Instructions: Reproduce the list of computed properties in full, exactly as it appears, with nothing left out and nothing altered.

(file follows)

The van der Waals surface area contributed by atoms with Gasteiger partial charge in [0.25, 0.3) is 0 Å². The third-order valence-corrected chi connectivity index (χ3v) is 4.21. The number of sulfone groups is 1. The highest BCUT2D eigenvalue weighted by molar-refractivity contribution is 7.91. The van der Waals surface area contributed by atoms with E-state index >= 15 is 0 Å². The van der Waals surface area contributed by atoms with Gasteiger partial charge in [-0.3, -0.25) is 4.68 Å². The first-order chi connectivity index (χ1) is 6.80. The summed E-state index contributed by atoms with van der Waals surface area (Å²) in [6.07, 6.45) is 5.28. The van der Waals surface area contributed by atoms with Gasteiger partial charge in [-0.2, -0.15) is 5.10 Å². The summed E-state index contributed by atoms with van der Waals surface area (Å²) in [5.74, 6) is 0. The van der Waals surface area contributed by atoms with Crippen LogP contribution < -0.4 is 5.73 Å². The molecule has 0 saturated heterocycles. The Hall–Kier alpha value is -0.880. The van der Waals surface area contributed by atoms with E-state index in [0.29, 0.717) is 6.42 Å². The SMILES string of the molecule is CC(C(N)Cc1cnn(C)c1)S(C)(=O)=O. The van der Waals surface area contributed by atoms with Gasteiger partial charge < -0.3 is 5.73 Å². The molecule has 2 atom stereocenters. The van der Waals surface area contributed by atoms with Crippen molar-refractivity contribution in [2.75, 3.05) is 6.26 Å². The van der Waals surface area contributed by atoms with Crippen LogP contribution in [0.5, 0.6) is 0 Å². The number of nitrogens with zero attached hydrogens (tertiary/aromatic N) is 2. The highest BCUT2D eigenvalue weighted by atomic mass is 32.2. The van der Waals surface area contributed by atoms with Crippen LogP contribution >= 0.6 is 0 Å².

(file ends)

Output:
The van der Waals surface area contributed by atoms with Gasteiger partial charge in [0.25, 0.3) is 0 Å². The third-order valence-corrected chi connectivity index (χ3v) is 4.21. The number of sulfone groups is 1. The highest BCUT2D eigenvalue weighted by molar-refractivity contribution is 7.91. The van der Waals surface area contributed by atoms with E-state index >= 15 is 0 Å². The van der Waals surface area contributed by atoms with Gasteiger partial charge in [-0.3, -0.25) is 4.68 Å². The first-order chi connectivity index (χ1) is 6.80. The summed E-state index contributed by atoms with van der Waals surface area (Å²) in [6.07, 6.45) is 5.28. The van der Waals surface area contributed by atoms with Gasteiger partial charge in [-0.2, -0.15) is 5.10 Å². The summed E-state index contributed by atoms with van der Waals surface area (Å²) in [5.74, 6) is 0. The van der Waals surface area contributed by atoms with Crippen LogP contribution < -0.4 is 5.73 Å². The molecule has 0 saturated heterocycles. The Hall–Kier alpha value is -0.880. The van der Waals surface area contributed by atoms with E-state index in [0.29, 0.717) is 6.42 Å². The SMILES string of the molecule is CC(C(N)Cc1cnn(C)c1)S(C)(=O)=O. The van der Waals surface area contributed by atoms with Gasteiger partial charge < -0.3 is 5.73 Å². The molecule has 2 atom stereocenters. The van der Waals surface area contributed by atoms with Crippen molar-refractivity contribution in [2.75, 3.05) is 6.26 Å². The van der Waals surface area contributed by atoms with Crippen LogP contribution in [0.5, 0.6) is 0 Å². The number of nitrogens with zero attached hydrogens (tertiary/aromatic N) is 2. The highest BCUT2D eigenvalue weighted by atomic mass is 32.2. The van der Waals surface area contributed by atoms with Crippen LogP contribution >= 0.6 is 0 Å².